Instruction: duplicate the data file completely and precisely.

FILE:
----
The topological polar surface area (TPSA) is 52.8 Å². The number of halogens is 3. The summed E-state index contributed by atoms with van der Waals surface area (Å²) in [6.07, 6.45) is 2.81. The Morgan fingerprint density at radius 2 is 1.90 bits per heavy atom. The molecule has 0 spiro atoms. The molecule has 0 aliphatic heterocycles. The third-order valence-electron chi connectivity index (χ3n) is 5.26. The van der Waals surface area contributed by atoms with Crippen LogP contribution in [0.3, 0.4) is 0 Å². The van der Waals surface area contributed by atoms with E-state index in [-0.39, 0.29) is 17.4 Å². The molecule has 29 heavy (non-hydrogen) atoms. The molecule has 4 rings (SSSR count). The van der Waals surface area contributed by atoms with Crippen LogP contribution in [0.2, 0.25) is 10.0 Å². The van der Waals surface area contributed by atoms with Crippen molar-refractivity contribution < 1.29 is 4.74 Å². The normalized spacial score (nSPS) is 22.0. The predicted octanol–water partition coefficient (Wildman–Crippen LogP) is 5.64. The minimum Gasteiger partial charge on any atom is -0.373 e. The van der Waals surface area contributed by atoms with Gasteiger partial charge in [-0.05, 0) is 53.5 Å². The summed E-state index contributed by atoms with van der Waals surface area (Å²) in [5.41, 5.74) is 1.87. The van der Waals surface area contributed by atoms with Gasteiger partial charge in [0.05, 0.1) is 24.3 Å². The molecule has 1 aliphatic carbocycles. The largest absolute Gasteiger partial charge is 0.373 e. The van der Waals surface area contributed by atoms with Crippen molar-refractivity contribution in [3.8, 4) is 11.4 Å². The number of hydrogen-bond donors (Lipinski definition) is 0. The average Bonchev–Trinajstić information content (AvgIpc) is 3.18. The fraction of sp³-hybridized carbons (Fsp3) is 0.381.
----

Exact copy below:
The topological polar surface area (TPSA) is 52.8 Å². The number of halogens is 3. The summed E-state index contributed by atoms with van der Waals surface area (Å²) in [6.07, 6.45) is 2.81. The Morgan fingerprint density at radius 2 is 1.90 bits per heavy atom. The molecule has 0 spiro atoms. The molecule has 0 aliphatic heterocycles. The third-order valence-electron chi connectivity index (χ3n) is 5.26. The van der Waals surface area contributed by atoms with Crippen LogP contribution in [0.3, 0.4) is 0 Å². The van der Waals surface area contributed by atoms with E-state index in [-0.39, 0.29) is 17.4 Å². The molecule has 29 heavy (non-hydrogen) atoms. The molecule has 4 rings (SSSR count). The van der Waals surface area contributed by atoms with Crippen LogP contribution in [0.2, 0.25) is 10.0 Å². The van der Waals surface area contributed by atoms with Crippen molar-refractivity contribution < 1.29 is 4.74 Å². The normalized spacial score (nSPS) is 22.0. The predicted octanol–water partition coefficient (Wildman–Crippen LogP) is 5.64. The minimum Gasteiger partial charge on any atom is -0.373 e. The van der Waals surface area contributed by atoms with Gasteiger partial charge in [-0.05, 0) is 53.5 Å². The summed E-state index contributed by atoms with van der Waals surface area (Å²) in [5.41, 5.74) is 1.87. The van der Waals surface area contributed by atoms with Gasteiger partial charge in [0.05, 0.1) is 24.3 Å². The molecule has 1 aliphatic carbocycles. The largest absolute Gasteiger partial charge is 0.373 e. The van der Waals surface area contributed by atoms with Crippen molar-refractivity contribution in [3.8, 4) is 11.4 Å². The number of hydrogen-bond donors (Lipinski definition) is 0. The average Bonchev–Trinajstić information content (AvgIpc) is 3.18. The fraction of sp³-hybridized carbons (Fsp3) is 0.381.